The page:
Node.js has taken off, with many leading-edge web developers using it as the backend for their prototype systems. What has helped propel that adoption is a functional ecosystem of reusable libraries. NPM, the Node Package Manager, currently lists over 4,400 packages, with popular packages such as utility libraries such as Underscore, simplifying libraries such as request, and template engines such as Jade. One library which is responsible for the wider use of Node.js is Socket.io: this implements real time connectivity between clients and servers by automatically selecting the appropriate connection technology, be it WebSockets, AJAX polling, AJAX streaming or others, depending on the capabilities of the browser. This library makes creating dynamic web applications much easier by removing the complexity of sniffing browsers and managing connections and has, therefore, been picked up by developers who want to prototype those new dynamic web applications.
The most recent addition to the Node.js ecosystem is the arrival on Node.js 0.6.0 which is the first release of Node with a native Windows port. This has the potential to expand Node usage even further.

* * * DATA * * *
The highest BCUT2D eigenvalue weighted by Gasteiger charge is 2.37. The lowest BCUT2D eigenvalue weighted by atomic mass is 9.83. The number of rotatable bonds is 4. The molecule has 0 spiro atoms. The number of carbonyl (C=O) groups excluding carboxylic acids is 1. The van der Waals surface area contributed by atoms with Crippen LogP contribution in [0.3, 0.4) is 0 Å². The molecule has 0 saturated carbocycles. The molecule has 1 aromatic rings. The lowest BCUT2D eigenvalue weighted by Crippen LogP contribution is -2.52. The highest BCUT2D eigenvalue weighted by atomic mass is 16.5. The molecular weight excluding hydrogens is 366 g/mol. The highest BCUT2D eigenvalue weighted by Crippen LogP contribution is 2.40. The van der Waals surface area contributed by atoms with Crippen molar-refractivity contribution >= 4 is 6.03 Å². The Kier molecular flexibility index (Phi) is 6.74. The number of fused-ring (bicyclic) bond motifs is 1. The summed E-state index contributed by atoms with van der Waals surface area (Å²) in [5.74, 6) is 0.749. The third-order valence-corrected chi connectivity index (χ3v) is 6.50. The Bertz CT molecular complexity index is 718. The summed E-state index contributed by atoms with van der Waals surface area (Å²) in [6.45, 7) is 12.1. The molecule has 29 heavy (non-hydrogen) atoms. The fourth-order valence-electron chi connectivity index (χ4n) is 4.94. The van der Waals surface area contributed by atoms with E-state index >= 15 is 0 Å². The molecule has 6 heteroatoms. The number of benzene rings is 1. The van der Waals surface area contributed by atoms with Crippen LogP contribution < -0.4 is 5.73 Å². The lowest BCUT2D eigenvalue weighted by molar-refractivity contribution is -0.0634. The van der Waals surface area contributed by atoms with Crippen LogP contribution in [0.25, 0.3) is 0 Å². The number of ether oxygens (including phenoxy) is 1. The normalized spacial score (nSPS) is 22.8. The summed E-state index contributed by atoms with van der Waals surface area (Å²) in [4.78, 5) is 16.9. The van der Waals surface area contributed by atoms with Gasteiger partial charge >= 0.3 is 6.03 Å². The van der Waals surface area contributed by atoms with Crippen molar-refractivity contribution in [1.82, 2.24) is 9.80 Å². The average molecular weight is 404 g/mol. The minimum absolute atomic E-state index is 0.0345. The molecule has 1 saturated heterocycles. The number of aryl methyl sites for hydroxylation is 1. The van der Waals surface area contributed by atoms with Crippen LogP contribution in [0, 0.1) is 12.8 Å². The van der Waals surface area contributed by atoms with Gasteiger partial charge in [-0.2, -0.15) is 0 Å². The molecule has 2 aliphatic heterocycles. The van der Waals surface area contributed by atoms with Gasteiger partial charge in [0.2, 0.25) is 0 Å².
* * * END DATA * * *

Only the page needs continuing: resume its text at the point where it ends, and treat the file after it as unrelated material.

Pros and cons
People often say that Node.js is scalable, but for Node.js there's a specific meaning to that: Node.js, in and of itself, makes good use of a single core of a processor when handling I/O bound tasks, more so than many other techniques. But when you want to use more cores, or when you want more systems running a Node.js application, you have to fall back on more traditional scaling: running the Node.js application on many cores or systems and putting a load-balancing web server in front of it to distribute that work around. So while it is possible to scale Node.js across networks, developers end up implementing the same web server infrastructure as they would with any other underlying backend technology. That said, Node.js's efficient exploitation of each core could lead to less need for so much distributed infrastructure.
Next, for those who want to delve deeper, we'll walk through a simple Node.js server and offer up some selected Node.js resources.